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Chapter 4

Q. 4.18

Iodine is slightly soluble in water and dissolves to make a yellow-brown solution of I_{2}(aq). When colorless Sn^{2+}(aq) is dissolved in it (Figure 4.28), the solution turns colorless as I_{2}(aq) forms and Sn^{2+}(aq) is converted into Sn^{4+}(aq) . (a) Is this a redox reaction? (b) Balance the equation that describes the reaction.

Figure 4.28

Step-by-Step

Verified Solution

Collect and Organize The reactants in this process are I_{2}(aq) and Sn^{2+}(aq) ; the products are I_{2}(aq) and Sn^{4+}(aq) .

Analyze The oxidation number of tin changes from +2 in Sn^{2+}(aq) to +4 in Sn^{4+}(aq) . The oxidation number of iodine changes from 0 in I_{2}(aq) to -1 in I^{-}(aq). We write tin and iodine in separate equations when we write the respective half reactions.

Solve
a. Because the oxidation numbers change, this is a redox reaction.

b. The unbalanced equation is

Sn^{2+}(aq)+I_{2}(aq) → I^{-}(aq)+Sn^{4+}(aq)

We balance it via our five-step procedure.

    1. Separate the half-reactions.
      Oxidation:           Sn^{2+}(aq) → Sn^{4+}(aq)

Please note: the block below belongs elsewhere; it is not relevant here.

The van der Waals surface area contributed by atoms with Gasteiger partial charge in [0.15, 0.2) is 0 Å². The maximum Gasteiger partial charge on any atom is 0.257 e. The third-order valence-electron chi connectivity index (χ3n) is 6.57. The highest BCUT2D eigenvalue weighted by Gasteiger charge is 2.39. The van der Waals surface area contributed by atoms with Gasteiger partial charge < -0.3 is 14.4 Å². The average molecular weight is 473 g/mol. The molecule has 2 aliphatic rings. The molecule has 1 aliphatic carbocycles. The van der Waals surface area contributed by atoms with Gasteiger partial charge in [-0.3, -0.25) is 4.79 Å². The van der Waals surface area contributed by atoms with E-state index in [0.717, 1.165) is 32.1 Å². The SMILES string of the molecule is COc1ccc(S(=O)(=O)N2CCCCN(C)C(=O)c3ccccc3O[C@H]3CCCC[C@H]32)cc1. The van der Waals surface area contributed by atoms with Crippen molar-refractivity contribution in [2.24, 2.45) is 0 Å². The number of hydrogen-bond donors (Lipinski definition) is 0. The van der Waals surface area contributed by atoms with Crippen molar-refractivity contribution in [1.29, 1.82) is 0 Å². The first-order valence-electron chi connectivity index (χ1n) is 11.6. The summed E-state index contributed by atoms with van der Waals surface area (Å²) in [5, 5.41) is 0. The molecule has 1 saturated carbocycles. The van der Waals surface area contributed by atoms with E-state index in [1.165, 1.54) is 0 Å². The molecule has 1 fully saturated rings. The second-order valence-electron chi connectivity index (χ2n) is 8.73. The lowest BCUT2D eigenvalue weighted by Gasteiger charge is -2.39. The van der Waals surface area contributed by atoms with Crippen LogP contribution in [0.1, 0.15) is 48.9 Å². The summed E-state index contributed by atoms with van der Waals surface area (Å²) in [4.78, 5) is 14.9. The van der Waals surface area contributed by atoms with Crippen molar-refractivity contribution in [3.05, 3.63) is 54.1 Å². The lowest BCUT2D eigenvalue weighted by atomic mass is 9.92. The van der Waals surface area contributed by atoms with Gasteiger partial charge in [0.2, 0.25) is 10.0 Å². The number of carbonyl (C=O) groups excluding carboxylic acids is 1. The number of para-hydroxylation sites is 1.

Reduction:          I_{2}(aq) → I^{-}(aq)
    2.  Balance masses.
      Oxidation:           Sn^{2+}(aq) → Sn^{4+}(aq)
      Reduction:          I_{2}(aq) → 2I^{-}(aq)
    3. Balance the charges by adding electrons.
      Oxidation:             Sn^{2+}(aq) → Sn^{4+}(aq)+2e^{-}
      Reduction:           2e^{-} + I_{2}(aq) → 2I^{-}(aq)
    4. Balance the numbers of electrons. This step is not needed here because the numbers of electrons are the same in the two half-reactions.
    5. Add the two half-reactions.
      Oxidation:          Sn^{2+}(aq) → Sn^{4+}(aq)+ \sout{2e^{-}}
      Reduction:          \sout{2e^{-}} + I_{2}(aq) → 2I^{-}(aq)


      Overall equation: Sn^{2+}(aq) + I_{2}(aq) →2I^{-}(aq) + Sn^{4+}(aq)

Check the overall equation for mass balance: 1  Sn + 2  I = 2  I + 1  Sn. Check the
charge balance: reactant side 2+, product side 2(1-) + (4+) = 2+.

Think About It We can balance redox reactions by using half-reactions. Adding the half-reactions gives us the net ionic equation and tells us the number of electrons transferred from the reducing agent to the oxidizing agent. Two moles of electrons are transferred to iodine for each mole of Sn^{2+} (aq) that is oxidized. A balanced redox equation must be balanced with regard to electrons transferred as well as numbers of atoms.